Giant cell (temporal) arteritis: A treatable cause of multi-infarct dementia

Research output: Contribution to journalArticle

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Abstract

Dementia occurs infrequently in patients with giant cell (temporal) arteritis (GCA). Three elderly women with biopsy-proven GCA showed abrupt cognitive decline during periods of clinically active GCA, 1 to 6 months after diagnostic temporal artery biopsy, during periods of corticosteroid taper. One patient had additional linical signs of cerebral infarction and other ischemic phenomena. Reinstitution of higher oral doses of corticosteroids successfully prevented further cognitive losses and permitted gradual but incomplete improvement of cognitive function in 1 patient. Neuropsychologic data from 2 patients 7 to 10 months after temporal artery biopsy suggested multifocal cognitive impairment, and the 3rd patient appeared clinically to be globally, severely demented. Neuroimaging studies revealed multiple areas of infarction, predominantly in the posterior circulation territory. One patient had bilateral vertebral artery occlusions (digital subtraction angiography) and bilaterally reduced carotid system perfusion pressures (oculoplethysmography). There were no associated cardiovascular risk factors or family history of dementia in these patients.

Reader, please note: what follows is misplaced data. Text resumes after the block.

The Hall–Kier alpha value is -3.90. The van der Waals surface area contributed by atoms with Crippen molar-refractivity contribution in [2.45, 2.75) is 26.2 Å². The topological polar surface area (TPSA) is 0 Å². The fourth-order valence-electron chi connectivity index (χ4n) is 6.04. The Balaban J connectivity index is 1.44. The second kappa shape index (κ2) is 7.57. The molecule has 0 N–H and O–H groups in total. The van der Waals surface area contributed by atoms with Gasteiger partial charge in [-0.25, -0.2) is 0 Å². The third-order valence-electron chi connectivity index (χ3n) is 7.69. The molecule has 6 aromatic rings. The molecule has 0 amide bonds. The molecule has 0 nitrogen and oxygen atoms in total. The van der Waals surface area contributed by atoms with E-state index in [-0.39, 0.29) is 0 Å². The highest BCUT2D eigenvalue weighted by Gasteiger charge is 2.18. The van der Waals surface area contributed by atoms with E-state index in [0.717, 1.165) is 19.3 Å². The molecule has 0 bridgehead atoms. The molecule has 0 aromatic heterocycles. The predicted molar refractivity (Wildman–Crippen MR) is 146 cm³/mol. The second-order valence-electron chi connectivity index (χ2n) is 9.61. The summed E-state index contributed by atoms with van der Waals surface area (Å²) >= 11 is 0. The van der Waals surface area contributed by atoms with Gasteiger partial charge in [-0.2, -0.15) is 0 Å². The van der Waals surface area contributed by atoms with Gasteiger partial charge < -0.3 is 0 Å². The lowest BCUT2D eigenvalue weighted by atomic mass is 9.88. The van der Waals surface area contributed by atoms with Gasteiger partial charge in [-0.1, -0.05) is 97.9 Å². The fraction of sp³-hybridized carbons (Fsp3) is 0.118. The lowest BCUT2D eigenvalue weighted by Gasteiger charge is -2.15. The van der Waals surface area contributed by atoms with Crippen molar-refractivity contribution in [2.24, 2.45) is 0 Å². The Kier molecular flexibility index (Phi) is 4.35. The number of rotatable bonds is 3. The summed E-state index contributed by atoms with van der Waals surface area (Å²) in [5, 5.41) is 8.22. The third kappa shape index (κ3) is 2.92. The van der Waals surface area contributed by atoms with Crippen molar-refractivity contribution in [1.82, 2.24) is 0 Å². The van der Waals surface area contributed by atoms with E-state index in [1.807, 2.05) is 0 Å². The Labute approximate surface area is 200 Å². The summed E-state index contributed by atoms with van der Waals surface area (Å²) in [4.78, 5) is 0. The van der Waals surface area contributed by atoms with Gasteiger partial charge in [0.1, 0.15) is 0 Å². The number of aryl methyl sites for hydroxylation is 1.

Original languageEnglish (US)
Pages (from-to)753-755
Number of pages3
JournalNeurology
Volume40
Issue number5
StatePublished - May 1990

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Multi-Infarct Dementia
Giant Cell Arteritis
Temporal Arteries
Biopsy
Dementia
Adrenal Cortex Hormones
Digital Subtraction Angiography
Vertebral Artery
Cerebral Infarction
Neuroimaging
Infarction
Cognition
Perfusion
Pressure

ASJC Scopus subject areas

  • Neuroscience(all)

Cite this

Giant cell (temporal) arteritis : A treatable cause of multi-infarct dementia. / Caselli, Richard John.

In: Neurology, Vol. 40, No. 5, 05.1990, p. 753-755.

Research output: Contribution to journalArticle

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